WASHINGTON (Reuters) - Volkswagen AG’s (VOWG_p.DE) U.S. unit on Friday resolved a lawsuit brought by a North Carolina man whose diesel emissions case was set to be the first go to trial on Monday.
The settlement comes days after Virginia state court Judge Bruce White rejected a request by the German automaker to delay the trial over excess emissions because of what it called “inflammatory” comments made by a lawyer representing car owners that it feared would prejudice a jury.
White approved the case’s dismissal on Friday. Virginia Lawyer Mike Melkersen, who represents David Doar, the North Carolina man along with more than 300 other U.S. VW diesel owners, said the case had been dismissed by agreement but he declined to disclose the terms. A Volkswagen spokeswoman declined to comment.
The first U.S. trial could have resulted in testimony by current and former VW executives and additional negative publicity stemming from the emissions scandal. Doar had sued VW over fraud and unfair trade practice claims and sought punitive damages as well as compensation for the vehicle.
Doar bought a 2014 diesel Jetta for $23,700 and had rejected a settlement offer from a 2016 class-action agreement that would have reimbursed him for the value of the vehicle. He had sought $725,000 plus attorneys fees in legal filings. The next trial is set for June 4 involving another diesel owner.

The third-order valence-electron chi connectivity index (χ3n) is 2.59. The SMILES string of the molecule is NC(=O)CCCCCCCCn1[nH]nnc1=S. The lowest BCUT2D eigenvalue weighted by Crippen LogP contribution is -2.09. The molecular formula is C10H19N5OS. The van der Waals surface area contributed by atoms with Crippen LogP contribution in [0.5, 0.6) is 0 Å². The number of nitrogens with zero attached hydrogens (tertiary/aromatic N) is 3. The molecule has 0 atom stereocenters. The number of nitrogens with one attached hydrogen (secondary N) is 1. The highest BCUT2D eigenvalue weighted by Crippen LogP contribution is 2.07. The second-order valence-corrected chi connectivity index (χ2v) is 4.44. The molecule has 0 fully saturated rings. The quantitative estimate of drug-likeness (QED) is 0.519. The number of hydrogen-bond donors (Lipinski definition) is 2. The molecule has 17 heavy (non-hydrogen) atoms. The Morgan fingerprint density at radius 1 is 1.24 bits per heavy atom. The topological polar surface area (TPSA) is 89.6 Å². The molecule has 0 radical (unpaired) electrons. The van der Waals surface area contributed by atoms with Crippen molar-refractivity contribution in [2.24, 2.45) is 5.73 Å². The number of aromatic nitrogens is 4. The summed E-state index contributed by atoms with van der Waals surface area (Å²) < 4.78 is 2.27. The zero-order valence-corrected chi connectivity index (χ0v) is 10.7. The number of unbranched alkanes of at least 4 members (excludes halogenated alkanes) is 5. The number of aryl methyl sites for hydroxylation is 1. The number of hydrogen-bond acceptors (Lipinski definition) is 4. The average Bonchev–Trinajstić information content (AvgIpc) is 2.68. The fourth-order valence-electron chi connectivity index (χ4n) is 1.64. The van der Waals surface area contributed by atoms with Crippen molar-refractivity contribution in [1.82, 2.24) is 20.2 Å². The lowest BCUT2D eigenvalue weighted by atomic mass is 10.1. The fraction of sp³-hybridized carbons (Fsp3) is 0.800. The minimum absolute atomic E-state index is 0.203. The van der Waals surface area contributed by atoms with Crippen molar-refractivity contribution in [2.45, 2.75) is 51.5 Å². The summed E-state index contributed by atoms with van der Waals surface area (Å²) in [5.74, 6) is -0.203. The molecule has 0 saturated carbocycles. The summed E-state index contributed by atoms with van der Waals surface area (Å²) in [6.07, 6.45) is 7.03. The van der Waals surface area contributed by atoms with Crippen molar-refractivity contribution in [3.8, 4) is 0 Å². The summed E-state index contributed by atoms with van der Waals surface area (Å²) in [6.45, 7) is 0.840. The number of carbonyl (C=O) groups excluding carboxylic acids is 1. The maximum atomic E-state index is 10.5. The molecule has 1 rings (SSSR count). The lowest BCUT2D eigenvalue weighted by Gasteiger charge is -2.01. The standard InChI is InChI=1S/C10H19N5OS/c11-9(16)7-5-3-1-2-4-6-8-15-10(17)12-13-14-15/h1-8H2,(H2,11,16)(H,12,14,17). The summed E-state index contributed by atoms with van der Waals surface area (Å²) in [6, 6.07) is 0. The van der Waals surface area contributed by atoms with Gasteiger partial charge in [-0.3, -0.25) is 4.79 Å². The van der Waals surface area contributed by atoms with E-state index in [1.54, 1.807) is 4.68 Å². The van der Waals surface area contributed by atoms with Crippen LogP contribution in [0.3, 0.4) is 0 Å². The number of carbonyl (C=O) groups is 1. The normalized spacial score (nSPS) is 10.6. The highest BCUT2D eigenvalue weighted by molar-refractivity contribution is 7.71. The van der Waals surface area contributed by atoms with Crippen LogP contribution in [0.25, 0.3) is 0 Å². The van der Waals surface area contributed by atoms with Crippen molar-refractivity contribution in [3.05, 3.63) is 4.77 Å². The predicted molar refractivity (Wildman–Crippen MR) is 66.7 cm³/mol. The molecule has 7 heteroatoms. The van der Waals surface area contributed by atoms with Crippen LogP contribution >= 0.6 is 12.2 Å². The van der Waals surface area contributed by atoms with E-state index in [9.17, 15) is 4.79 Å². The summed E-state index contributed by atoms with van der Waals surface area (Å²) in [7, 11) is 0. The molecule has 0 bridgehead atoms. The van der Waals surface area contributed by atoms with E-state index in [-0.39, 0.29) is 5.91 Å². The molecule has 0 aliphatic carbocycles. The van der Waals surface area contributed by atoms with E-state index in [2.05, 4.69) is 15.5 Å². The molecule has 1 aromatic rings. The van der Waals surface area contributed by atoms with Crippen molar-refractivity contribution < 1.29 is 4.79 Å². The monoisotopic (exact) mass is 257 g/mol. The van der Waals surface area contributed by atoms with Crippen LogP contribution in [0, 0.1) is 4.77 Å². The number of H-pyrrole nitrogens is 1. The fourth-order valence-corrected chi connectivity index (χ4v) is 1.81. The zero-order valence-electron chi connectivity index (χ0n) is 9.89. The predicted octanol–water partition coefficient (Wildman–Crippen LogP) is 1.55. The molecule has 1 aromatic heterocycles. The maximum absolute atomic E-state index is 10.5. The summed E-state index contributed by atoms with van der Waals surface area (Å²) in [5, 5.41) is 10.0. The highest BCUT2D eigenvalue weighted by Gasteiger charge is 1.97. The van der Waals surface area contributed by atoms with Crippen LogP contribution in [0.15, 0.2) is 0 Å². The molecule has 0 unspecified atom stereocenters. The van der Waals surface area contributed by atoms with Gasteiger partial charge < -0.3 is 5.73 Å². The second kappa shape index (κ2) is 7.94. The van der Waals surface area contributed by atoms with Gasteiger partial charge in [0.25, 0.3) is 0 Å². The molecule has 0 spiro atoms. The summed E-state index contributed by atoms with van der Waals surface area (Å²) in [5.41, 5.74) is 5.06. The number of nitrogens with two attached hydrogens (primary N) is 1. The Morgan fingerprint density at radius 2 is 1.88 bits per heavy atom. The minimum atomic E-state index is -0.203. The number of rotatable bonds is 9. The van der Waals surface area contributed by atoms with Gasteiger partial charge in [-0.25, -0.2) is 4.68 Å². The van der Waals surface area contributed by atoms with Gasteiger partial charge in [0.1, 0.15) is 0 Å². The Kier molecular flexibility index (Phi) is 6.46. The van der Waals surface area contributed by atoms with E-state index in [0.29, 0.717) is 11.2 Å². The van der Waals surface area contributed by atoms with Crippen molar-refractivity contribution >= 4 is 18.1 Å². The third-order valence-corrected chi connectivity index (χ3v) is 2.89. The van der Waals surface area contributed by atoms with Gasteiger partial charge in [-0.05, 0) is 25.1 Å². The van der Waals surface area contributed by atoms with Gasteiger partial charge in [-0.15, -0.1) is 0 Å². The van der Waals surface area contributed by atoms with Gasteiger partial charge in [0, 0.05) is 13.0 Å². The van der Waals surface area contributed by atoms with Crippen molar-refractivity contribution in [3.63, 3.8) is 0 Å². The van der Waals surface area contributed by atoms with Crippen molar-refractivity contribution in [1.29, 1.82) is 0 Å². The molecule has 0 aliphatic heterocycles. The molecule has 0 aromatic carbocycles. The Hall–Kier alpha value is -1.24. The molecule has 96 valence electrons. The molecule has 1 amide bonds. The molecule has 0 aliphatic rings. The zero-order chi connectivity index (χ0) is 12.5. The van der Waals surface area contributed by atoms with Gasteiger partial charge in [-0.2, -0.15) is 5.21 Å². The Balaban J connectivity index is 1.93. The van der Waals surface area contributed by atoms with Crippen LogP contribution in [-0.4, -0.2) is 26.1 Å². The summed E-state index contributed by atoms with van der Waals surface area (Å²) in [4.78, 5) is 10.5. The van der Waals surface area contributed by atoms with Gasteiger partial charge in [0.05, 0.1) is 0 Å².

Volkswagen said in early February publicity from a Netflix documentary that disclosed the company had jointly sponsored tests exposing monkeys in 2014 to toxic diesel fumes could prejudice its chances of receiving a fair trial.
The German carmaker is being sued by some consumers after it admitted in September 2015 to cheating on diesel emissions tests, sparking the biggest business crisis in its history.
Nearly all U.S. owners of affected cars agreed to take part in a $25 billion settlement in 2016 in the United States that addressed claims from them, environmental regulators, U.S. states and dealers and included buyback offers and additional compensation for about 500,000 owners.
About 2,000 owners, however, opted out and most are pursuing court claims seeking additional compensation.
Volkswagen of America had sought a six-month delay after Melkersen was interviewed in the Netlfix documentary about the company testing diesel fumes on monkeys.
Volkswagen lawyers said in legal papers that “pretrial publicity has connected (the company) directly with Hitler and the Holocaust,” which they said was not relevant to a trial about claims of consumer fraud.
Judge Bruce White had ruled that a fair jury could be seated. “The jurors don’t know much about these cases,” White said Tuesday of high-profile cases.
Reporting by David Shepardson; editing by Diane Craft